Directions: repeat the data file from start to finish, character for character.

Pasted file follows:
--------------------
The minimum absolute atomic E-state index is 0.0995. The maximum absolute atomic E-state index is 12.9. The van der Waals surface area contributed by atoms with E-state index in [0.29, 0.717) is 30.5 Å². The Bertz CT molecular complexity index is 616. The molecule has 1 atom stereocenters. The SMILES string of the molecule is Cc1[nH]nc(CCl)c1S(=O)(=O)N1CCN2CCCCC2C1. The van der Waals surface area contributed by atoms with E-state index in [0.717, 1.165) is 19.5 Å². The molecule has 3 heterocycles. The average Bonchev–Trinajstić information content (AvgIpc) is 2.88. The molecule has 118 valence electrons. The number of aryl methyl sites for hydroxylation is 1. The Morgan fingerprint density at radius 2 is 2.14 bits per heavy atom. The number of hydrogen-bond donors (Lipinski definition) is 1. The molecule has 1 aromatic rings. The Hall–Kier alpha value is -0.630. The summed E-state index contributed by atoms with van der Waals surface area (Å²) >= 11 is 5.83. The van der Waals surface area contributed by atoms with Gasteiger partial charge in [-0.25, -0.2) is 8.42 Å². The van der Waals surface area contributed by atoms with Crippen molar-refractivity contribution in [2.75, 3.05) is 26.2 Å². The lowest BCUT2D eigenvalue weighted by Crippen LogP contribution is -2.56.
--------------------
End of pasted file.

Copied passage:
The minimum absolute atomic E-state index is 0.0995. The maximum absolute atomic E-state index is 12.9. The van der Waals surface area contributed by atoms with E-state index in [0.29, 0.717) is 30.5 Å². The Bertz CT molecular complexity index is 616. The molecule has 1 atom stereocenters. The SMILES string of the molecule is Cc1[nH]nc(CCl)c1S(=O)(=O)N1CCN2CCCCC2C1. The van der Waals surface area contributed by atoms with E-state index in [0.717, 1.165) is 19.5 Å². The molecule has 3 heterocycles. The average Bonchev–Trinajstić information content (AvgIpc) is 2.88. The molecule has 118 valence electrons. The number of aryl methyl sites for hydroxylation is 1. The Morgan fingerprint density at radius 2 is 2.14 bits per heavy atom. The number of hydrogen-bond donors (Lipinski definition) is 1. The molecule has 1 aromatic rings. The Hall–Kier alpha value is -0.630. The summed E-state index contributed by atoms with van der Waals surface area (Å²) >= 11 is 5.83. The van der Waals surface area contributed by atoms with Gasteiger partial charge in [-0.25, -0.2) is 8.42 Å². The van der Waals surface area contributed by atoms with Crippen molar-refractivity contribution in [2.75, 3.05) is 26.2 Å². The lowest BCUT2D eigenvalue weighted by Crippen LogP contribution is -2.56.